|(1999): Quantitative energy-dispersive X-ray microanalysis of calcium dynamics in cell suspensions during stimulation on a subsecond time scale : preparative and analytical aspects as exemplified with Paramecium Cells Journal of Structural Biology. 1999, 128(2), pp. 187-199. ISSN 1047-8477. Available under: doi: 10.1006/jsbi.1999.4188||
Quantitative energy-dispersive X-ray microanalysis of calcium dynamics in cell suspensions during stimulation on a subsecond time scale : preparative and analytical aspects as exemplified with Paramecium Cells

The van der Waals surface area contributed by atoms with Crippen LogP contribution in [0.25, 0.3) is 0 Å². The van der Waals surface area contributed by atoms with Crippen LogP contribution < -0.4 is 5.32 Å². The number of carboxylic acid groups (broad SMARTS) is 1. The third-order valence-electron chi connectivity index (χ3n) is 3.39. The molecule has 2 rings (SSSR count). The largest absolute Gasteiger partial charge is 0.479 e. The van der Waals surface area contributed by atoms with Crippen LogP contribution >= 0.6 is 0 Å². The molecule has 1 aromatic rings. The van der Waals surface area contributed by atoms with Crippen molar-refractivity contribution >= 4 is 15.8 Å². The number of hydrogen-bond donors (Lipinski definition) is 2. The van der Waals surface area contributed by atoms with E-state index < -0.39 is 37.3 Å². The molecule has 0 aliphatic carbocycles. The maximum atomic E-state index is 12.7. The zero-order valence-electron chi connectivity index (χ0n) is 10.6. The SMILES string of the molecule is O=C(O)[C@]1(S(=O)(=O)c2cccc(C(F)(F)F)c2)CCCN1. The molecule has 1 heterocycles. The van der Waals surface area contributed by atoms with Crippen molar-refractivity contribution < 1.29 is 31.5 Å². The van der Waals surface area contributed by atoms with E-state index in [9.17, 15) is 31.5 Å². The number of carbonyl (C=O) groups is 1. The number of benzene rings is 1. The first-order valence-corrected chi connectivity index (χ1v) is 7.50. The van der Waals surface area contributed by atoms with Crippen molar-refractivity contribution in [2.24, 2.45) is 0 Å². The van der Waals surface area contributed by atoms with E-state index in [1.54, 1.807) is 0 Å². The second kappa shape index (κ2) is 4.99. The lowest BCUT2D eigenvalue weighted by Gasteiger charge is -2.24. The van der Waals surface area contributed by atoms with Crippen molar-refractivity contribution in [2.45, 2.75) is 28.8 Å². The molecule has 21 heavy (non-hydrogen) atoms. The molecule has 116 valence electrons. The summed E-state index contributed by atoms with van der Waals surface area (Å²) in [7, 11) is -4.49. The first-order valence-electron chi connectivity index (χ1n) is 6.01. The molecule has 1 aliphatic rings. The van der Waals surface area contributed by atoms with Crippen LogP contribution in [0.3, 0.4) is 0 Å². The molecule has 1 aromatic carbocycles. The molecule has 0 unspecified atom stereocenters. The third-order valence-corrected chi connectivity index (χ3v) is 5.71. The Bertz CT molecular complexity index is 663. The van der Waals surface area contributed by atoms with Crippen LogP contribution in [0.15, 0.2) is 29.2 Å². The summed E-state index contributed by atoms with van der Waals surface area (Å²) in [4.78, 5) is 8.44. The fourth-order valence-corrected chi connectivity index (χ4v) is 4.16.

We analyzed preparative and analytical aspects of the dynamic localization of Ca2+ during cell stimulation, using a combination of quenched flow and energy-dispersive X-ray microanalysis (EDX). Calcium (or Sr, as a substitute) was retained as fluorides during freeze-substitution, followed by epoxide embedding. The quenched-flow used allowed analyses, during stimulation, in the subsecond time range. Sections of 500 nm were analyzed and no artificial Ca or Sr leakage was recognizable. We calculated a primary beam spread from 63 to 72 nm that roughly indicated the resolution of EDX/structure correlation. These values are quite compatible with the size of potential structures of interest, e.g., Ca stores (~100-nm thickness) or cilia (~250-nm diameter). We used widely different standards to calibrate the ratio of CaK net counts in relation to actual [Ca]. Calibration curves showed a linear relationship and a detection limit of [Ca] = 2 mM, while [Ca] in cytosol was 3 mM and in stores was 43 mM, both in nonactivated cells. Eventually Sr2+ can rapidly be substituted for Ca2+ in the medium before and during stimulation, thus allowing one to determine Me2+ fluxes. With our ''model'' cell, Paramecium, we showed that, upon stimulation (causing rapid Ca2+ mobilization from subplasmalemmal stores), Ca was immediately exchanged for Sr in stores.